But Bowie hasn't emigrated just in order to revolutionise pop music - even though he regards German bands such as Kraftwerk or Neu! as the most innovative in the entire world during the mid-1970s. What tempts him there is the Expressionist Berlin of his childhood dreams. Bowie grew up with silent movies such as The Cabinet of Dr Caligari. He was deeply influenced by the aesthetics of Brechtian theatre. In SchĂ¶neberg the pop star grows an artist's beard; he goes to the BrĂĽcke Museum in Grunewald to study the pictures of his idols Ernst Ludwig Kirchner, Erich Heckel and Otto Mueller. It is on their Expressionist motifs that Bowie models the record cover of Heroes and the scenery for his eponymous world tour.
Above all, though, in Berlin Bowie makes himself at home among the stage props of past epochs. For in his new home the post-war era is still a reality. Less than 500 metres from Bowie's flat in SchĂ¶neberg is the courthouse where the men who plotted to kill Hitler on 20 July, 1944, were tried. After the war, the same building housed the Allied control council and later the headquarters of Allied air security. Every day, Bowie bicycles past it on his way to the Hansa Studio. The latter is right next to the Wall, by the flattened site of Potsdamer Platz, the pre-war hub of Berlin. His son Zowie attends the British Forces' school. Bowie himself often crosses the Wall at Checkpoint Charlie to visit East Berlin, where he eats at the Ganymede Restaurant next to Brecht's Berliner Ensemble. After the artificial worlds of Hollywood, where Bowie had lived since 1975, Berlin must have been a kind of historical shock therapy. The historian Timothy Garton Ash, who studied in West Berlin at about the same time, once came up with this formula to describe his journeys from England to the Eastern bloc: "I flew British Airways. Departure: 1983. Arrival: 1945." David Bowie must have felt rather like this, too.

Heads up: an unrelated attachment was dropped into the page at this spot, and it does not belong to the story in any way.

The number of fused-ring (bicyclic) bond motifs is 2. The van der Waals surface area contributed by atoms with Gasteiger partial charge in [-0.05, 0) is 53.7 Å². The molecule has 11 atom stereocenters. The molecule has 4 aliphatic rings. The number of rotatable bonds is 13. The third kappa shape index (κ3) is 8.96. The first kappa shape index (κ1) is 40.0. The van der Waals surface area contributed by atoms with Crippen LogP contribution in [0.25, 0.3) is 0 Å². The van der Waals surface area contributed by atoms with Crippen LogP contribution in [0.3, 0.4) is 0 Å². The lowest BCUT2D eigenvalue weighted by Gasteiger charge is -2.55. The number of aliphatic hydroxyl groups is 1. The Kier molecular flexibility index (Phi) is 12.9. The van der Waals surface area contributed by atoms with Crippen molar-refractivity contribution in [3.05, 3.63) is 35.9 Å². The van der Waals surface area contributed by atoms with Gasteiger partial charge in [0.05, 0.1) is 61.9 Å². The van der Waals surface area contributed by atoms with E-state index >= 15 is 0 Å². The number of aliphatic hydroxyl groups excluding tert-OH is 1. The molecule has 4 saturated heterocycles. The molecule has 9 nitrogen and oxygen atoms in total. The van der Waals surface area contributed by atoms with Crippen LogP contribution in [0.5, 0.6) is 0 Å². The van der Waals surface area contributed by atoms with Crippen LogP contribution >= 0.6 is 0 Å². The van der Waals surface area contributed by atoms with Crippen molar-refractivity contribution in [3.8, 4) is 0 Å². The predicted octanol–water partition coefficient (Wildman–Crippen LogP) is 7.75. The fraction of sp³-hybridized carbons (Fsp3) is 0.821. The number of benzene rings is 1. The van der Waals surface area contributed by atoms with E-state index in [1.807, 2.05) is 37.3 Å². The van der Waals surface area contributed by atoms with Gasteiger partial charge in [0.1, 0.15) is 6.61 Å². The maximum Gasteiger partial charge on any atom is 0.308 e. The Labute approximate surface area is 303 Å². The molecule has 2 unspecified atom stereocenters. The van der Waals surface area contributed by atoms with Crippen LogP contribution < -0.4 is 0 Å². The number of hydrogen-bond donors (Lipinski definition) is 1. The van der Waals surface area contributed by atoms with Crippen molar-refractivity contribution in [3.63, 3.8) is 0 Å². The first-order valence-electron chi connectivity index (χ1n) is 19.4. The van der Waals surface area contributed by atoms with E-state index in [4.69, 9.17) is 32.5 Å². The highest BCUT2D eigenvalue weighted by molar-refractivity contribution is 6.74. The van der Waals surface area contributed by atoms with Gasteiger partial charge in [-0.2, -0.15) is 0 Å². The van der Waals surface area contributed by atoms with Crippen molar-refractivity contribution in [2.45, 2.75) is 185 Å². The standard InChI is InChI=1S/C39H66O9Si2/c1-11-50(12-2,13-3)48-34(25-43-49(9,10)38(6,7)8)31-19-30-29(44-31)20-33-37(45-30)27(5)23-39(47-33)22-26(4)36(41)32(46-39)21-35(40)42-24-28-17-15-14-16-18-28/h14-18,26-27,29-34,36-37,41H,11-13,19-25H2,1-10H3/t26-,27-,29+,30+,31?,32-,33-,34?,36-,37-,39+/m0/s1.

"Berlin had to live up to its Isherwood myth," writes Garton Ash about the 1970s in his memoir The File, which documents many of the romantic illusions that surround Bowie in Berlin from the point of view of a sceptical scholar. The parallels are curious: Garton Ash comes to the city in 1978 to write a doctoral dissertation about "Berlin under Hitler"; he lives in a similar art nouveau building and even frequents the same fashionable dives: Exil, a restaurant in the bohemian area of Kreuzberg, the Paris Bar near the Zoo Station, and the drag club Chez Romy Haag. Garton Ash's memoir is haunted by the same types as Bowie's songs: elderly aristocratic Prussian ladies, pale correspondents from Oxford in run-down bedsits - a world straight out of Christopher Isherwood. Before his move to Berlin, Bowie had encountered the author of Goodbye to Berlin in February 1976 in Los Angeles and grilled him about what it had been like at the end of the Weimar Republic with the Nazis on the march. Isherwood's boarding house from Goodbye to Berlin had been in the Nollendorfstrasse, a 10-minute bicycle ride for Bowie. He even finds his Sally Bowles in the transsexual Romy Haag.
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